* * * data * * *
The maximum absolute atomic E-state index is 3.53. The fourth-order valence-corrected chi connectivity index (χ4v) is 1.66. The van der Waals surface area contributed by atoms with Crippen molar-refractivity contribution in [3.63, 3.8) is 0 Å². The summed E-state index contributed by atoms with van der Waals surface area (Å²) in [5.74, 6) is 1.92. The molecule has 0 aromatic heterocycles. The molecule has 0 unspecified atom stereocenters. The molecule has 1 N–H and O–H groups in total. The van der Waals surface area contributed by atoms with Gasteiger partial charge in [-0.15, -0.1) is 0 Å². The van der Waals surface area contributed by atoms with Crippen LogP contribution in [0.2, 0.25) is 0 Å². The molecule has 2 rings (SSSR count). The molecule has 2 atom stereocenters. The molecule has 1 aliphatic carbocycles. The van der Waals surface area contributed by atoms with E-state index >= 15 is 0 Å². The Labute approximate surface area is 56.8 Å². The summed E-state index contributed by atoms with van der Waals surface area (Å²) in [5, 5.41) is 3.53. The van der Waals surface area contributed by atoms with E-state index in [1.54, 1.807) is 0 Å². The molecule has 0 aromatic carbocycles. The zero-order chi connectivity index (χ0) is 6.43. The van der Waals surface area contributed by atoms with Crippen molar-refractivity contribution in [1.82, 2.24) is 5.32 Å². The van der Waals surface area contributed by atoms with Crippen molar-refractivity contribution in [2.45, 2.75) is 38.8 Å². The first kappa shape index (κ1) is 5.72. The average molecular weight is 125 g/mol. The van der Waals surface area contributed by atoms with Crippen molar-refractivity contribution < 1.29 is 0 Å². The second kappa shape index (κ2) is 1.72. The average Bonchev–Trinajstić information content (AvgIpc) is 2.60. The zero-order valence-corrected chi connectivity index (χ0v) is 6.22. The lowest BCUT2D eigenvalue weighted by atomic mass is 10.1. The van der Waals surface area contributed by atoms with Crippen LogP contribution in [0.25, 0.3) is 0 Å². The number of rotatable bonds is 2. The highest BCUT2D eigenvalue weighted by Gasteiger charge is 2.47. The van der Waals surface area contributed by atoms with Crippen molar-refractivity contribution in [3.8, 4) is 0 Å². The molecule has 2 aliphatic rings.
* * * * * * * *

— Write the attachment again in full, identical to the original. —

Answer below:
The maximum absolute atomic E-state index is 3.53. The fourth-order valence-corrected chi connectivity index (χ4v) is 1.66. The van der Waals surface area contributed by atoms with Crippen molar-refractivity contribution in [3.63, 3.8) is 0 Å². The summed E-state index contributed by atoms with van der Waals surface area (Å²) in [5.74, 6) is 1.92. The molecule has 0 aromatic heterocycles. The molecule has 0 unspecified atom stereocenters. The molecule has 1 N–H and O–H groups in total. The van der Waals surface area contributed by atoms with Gasteiger partial charge in [-0.15, -0.1) is 0 Å². The van der Waals surface area contributed by atoms with Crippen LogP contribution in [0.2, 0.25) is 0 Å². The molecule has 2 rings (SSSR count). The molecule has 2 atom stereocenters. The molecule has 1 aliphatic carbocycles. The van der Waals surface area contributed by atoms with E-state index >= 15 is 0 Å². The Labute approximate surface area is 56.8 Å². The summed E-state index contributed by atoms with van der Waals surface area (Å²) in [5, 5.41) is 3.53. The van der Waals surface area contributed by atoms with E-state index in [1.54, 1.807) is 0 Å². The molecule has 0 aromatic carbocycles. The zero-order chi connectivity index (χ0) is 6.43. The van der Waals surface area contributed by atoms with Crippen molar-refractivity contribution in [1.82, 2.24) is 5.32 Å². The van der Waals surface area contributed by atoms with Crippen molar-refractivity contribution in [2.45, 2.75) is 38.8 Å². The first kappa shape index (κ1) is 5.72. The average molecular weight is 125 g/mol. The van der Waals surface area contributed by atoms with Crippen molar-refractivity contribution < 1.29 is 0 Å². The second kappa shape index (κ2) is 1.72. The average Bonchev–Trinajstić information content (AvgIpc) is 2.60. The zero-order valence-corrected chi connectivity index (χ0v) is 6.22. The lowest BCUT2D eigenvalue weighted by atomic mass is 10.1. The van der Waals surface area contributed by atoms with Crippen LogP contribution in [0.25, 0.3) is 0 Å². The number of rotatable bonds is 2. The highest BCUT2D eigenvalue weighted by Gasteiger charge is 2.47. The van der Waals surface area contributed by atoms with Crippen molar-refractivity contribution in [3.8, 4) is 0 Å². The molecule has 2 aliphatic rings.